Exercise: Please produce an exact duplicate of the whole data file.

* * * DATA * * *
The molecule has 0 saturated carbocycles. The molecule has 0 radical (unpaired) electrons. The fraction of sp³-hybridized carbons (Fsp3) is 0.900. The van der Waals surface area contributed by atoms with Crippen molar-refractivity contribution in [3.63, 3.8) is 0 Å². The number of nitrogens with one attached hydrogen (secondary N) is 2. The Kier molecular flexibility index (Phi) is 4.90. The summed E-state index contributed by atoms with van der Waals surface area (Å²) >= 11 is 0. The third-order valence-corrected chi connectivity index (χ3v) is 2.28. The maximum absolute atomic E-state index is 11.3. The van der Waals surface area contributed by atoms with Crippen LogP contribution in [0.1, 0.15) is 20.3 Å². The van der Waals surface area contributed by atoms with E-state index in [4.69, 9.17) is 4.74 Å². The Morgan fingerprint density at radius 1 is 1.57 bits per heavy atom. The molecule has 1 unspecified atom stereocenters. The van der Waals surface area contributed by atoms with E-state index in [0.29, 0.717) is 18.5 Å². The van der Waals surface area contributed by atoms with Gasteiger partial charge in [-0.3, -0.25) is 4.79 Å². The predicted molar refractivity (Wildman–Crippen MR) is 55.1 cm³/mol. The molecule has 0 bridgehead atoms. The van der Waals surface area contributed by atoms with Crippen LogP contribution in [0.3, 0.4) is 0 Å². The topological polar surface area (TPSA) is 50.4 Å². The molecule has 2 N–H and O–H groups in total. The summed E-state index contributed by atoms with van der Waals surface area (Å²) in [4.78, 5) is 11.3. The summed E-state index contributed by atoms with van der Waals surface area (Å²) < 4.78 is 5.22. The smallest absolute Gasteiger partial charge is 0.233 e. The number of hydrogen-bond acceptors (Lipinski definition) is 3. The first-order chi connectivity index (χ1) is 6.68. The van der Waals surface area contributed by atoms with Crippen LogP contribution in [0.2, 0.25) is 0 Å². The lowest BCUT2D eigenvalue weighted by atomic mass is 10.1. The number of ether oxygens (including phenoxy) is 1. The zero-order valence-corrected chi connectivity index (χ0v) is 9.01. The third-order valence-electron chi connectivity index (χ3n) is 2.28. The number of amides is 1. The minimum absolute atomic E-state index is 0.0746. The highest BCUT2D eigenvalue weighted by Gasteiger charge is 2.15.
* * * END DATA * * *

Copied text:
The molecule has 0 saturated carbocycles. The molecule has 0 radical (unpaired) electrons. The fraction of sp³-hybridized carbons (Fsp3) is 0.900. The van der Waals surface area contributed by atoms with Crippen molar-refractivity contribution in [3.63, 3.8) is 0 Å². The number of nitrogens with one attached hydrogen (secondary N) is 2. The Kier molecular flexibility index (Phi) is 4.90. The summed E-state index contributed by atoms with van der Waals surface area (Å²) >= 11 is 0. The third-order valence-corrected chi connectivity index (χ3v) is 2.28. The maximum absolute atomic E-state index is 11.3. The van der Waals surface area contributed by atoms with Crippen LogP contribution in [0.1, 0.15) is 20.3 Å². The van der Waals surface area contributed by atoms with E-state index in [4.69, 9.17) is 4.74 Å². The Morgan fingerprint density at radius 1 is 1.57 bits per heavy atom. The molecule has 1 unspecified atom stereocenters. The van der Waals surface area contributed by atoms with E-state index in [0.29, 0.717) is 18.5 Å². The van der Waals surface area contributed by atoms with Gasteiger partial charge in [-0.3, -0.25) is 4.79 Å². The predicted molar refractivity (Wildman–Crippen MR) is 55.1 cm³/mol. The molecule has 0 bridgehead atoms. The van der Waals surface area contributed by atoms with Crippen LogP contribution in [0.3, 0.4) is 0 Å². The topological polar surface area (TPSA) is 50.4 Å². The molecule has 2 N–H and O–H groups in total. The summed E-state index contributed by atoms with van der Waals surface area (Å²) in [4.78, 5) is 11.3. The summed E-state index contributed by atoms with van der Waals surface area (Å²) < 4.78 is 5.22. The smallest absolute Gasteiger partial charge is 0.233 e. The number of hydrogen-bond acceptors (Lipinski definition) is 3. The first-order chi connectivity index (χ1) is 6.68. The van der Waals surface area contributed by atoms with Crippen LogP contribution in [0.2, 0.25) is 0 Å². The lowest BCUT2D eigenvalue weighted by atomic mass is 10.1. The number of ether oxygens (including phenoxy) is 1. The zero-order valence-corrected chi connectivity index (χ0v) is 9.01. The third-order valence-electron chi connectivity index (χ3n) is 2.28. The number of amides is 1. The minimum absolute atomic E-state index is 0.0746. The highest BCUT2D eigenvalue weighted by Gasteiger charge is 2.15.